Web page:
Do you recall the last time you used your bathtub? If it was a years-ago bath time for the kids or, more often than not, never, it might be time to consider a walk-in shower.
Rest assured, you’re not alone.
What’s the appeal? Showers let us get on with our day quicker and simply reflect the way we live today. Unless we have space to also add a soaker tub, a walk-in shower makes better use of the bathroom space.
And for those looking for ways to age in place, a walk-in shower is an ideal feature, removing the impediment of a tub side to step over.
So what do you need to consider?
Like any renovation, your budget and overall plans will dictate your options for a walk-in shower.
A whole-bath renovation might flow marble or tile from the bathroom floor right through the base of the shower, for example. This can be a sleek, zero-threshold option that also allows for easy access for a wheelchair or mobility aid, Saavedra notes.
In-floor heating also recommended – not only is it cosy on the toes, it also helps dry the shower faster, and less mildew means easier cleaning!
Where cost-savings are needed, an acrylic shower pan with lip can be a more affordable choice. The walls can also be acrylic, or you can combine the acrylic pan with wall tiles that complement the overall bathroom decor.
Subway-style tile remains a popular option for those working with a smaller budget, but if limiting the amount of grout to clean is high on your list, larger-format tiles commonly include the 12 x 24-inch and 18 x 32-inch styles. Consider an accent detail along the wall, or even in wall niches.
Additional choices include cultured marble and a composite material for the shower pan, and a Utile surround – it replicates the look of tile, but with simulated grout, for easier cleaning. It can offer marginal cost savings to tile, but walls must be perfectly plumb, Saavedra notes.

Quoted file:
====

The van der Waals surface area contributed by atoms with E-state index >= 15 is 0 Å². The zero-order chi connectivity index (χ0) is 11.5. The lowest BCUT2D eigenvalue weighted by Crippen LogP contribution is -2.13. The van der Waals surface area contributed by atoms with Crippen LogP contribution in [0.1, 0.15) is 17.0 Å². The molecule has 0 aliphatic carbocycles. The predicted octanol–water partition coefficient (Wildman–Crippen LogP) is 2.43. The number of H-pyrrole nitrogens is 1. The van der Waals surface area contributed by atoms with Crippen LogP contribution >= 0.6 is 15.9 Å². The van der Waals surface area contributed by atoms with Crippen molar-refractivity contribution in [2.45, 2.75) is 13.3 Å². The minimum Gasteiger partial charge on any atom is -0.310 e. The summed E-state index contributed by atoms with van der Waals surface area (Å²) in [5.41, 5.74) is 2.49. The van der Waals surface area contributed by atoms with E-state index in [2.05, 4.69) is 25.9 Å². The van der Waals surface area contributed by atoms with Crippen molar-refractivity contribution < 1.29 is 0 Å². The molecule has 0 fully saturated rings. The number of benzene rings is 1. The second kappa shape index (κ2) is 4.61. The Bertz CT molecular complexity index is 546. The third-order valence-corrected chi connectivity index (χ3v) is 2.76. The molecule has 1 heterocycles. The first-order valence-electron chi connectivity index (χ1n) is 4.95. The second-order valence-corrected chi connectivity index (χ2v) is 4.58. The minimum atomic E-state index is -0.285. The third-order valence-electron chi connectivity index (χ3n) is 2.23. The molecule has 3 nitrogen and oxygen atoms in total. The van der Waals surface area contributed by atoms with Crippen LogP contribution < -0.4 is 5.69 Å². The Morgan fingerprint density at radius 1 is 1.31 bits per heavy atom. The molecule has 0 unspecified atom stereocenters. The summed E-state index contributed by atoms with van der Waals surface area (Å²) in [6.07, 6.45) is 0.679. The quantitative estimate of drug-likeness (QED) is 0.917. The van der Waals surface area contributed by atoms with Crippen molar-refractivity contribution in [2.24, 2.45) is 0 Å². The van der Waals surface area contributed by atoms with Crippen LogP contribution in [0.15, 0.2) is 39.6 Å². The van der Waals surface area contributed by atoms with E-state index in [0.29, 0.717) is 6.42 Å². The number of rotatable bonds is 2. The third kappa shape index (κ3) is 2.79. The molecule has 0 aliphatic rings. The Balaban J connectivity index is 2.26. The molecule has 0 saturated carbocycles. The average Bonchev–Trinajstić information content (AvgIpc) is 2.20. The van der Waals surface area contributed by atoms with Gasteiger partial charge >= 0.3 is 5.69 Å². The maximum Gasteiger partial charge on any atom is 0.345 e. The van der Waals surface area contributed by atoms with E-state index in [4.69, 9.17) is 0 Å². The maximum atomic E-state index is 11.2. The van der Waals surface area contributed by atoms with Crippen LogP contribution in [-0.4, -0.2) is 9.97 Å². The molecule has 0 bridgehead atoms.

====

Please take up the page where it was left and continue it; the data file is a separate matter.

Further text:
Time to accessorize
If you choose tile for your surround, you can also accessorize with useful options like wall niches for soap and shampoo, or, where recessed niches aren’t possible, tile, glass or metal shelves.
Saavedra also recommends a shower bench, especially with the added space that comes from replacing a tub/shower combination.
Dual shower heads are another popular option, incorporating both a fixed head and a handheld – not only good for showering or washing the dog, they also make cleaning the shower a breeze!
While frameless shower doors offer a contemporary look – and let you enjoy that beautiful tile work – look for complementary hardware that echoes the rest of your bathroom fixtures, Saavedra suggests, noting that even sliders today come with minimal trim.
Finally, even if your renovation is for ease and appearance, rather than accessibility, it’s a good idea to build in the ability to add grab bars. It’s easy to do now, and can make a big difference later on.
Ready to start planning your new bathroom? Visit macreno.com.